Merge into the current branch the remote branch next; leaves a copy of next temporarily in FETCH_HEAD, but does not update any remote-tracking branches.
Bundle local branch fixes and enhancements on top of the current branch, making an Octopus merge. This git pull . syntax is equivalent to git merge.
Merge local branch obsolete into the current branch, using ours merge strategy.
Merge local branch maint into the current branch, but do not make a commit automatically. This can be used when you want to include further changes to the merge, or want to write your own merge commit message.
You should refrain from abusing this option to sneak substantial changes into a merge commit. Small fixups like bumping release/version name would be acceptable.
$ git checkout master $ git fetch origin +pu:pu maint:tmp $ git pull . tmp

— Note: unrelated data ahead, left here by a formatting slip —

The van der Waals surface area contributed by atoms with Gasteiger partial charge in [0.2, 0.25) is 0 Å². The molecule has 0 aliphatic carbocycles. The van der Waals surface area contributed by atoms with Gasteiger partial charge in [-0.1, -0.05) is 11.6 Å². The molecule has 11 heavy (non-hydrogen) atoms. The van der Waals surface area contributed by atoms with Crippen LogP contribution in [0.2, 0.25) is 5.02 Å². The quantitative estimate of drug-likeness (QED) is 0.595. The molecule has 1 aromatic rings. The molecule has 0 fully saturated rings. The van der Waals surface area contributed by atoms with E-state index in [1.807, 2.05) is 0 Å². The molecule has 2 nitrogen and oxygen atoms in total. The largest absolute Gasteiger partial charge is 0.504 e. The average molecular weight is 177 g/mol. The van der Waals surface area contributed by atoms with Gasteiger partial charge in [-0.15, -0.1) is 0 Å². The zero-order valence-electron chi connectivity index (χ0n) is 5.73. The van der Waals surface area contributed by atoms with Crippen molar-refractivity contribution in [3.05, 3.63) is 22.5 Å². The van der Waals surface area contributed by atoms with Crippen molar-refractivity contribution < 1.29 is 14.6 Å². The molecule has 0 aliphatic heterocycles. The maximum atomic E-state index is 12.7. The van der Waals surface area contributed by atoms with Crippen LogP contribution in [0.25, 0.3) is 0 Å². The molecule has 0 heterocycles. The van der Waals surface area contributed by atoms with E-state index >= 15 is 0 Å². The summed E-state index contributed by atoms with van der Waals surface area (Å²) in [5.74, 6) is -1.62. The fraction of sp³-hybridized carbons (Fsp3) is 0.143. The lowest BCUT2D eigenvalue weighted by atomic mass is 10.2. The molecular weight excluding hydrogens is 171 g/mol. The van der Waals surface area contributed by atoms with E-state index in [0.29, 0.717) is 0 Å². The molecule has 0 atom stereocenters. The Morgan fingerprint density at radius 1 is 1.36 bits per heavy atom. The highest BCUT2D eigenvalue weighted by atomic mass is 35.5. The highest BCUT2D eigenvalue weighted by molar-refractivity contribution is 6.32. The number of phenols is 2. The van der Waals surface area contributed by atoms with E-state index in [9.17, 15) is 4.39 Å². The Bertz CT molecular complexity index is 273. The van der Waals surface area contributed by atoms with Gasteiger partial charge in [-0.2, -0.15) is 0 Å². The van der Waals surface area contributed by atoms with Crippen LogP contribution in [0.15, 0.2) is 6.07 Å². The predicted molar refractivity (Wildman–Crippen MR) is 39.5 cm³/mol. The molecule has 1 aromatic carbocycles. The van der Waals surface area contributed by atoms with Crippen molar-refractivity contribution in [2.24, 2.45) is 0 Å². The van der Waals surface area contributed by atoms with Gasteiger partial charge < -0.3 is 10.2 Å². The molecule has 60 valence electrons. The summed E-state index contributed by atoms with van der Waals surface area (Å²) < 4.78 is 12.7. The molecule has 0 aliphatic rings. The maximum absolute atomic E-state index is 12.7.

This updates (or creates, as necessary) branches pu and tmp in the local repository by fetching from the branches (respectively) pu and maint from the remote repository.
The pu branch will be updated even if it is does not fast-forward; the others will not be.
The final command then merges the newly fetched tmp into master.
If you tried a pull which resulted in a complex conflicts and would want to start over, you can recover with gitlink:git-reset.
gitlink:git-fetch, gitlink:git-merge, gitlink:git-config
Documentation by Jon Loeliger, David Greaves, Junio C Hamano and the git-list <firstname.lastname@example.org>.
Part of the gitlink:git suite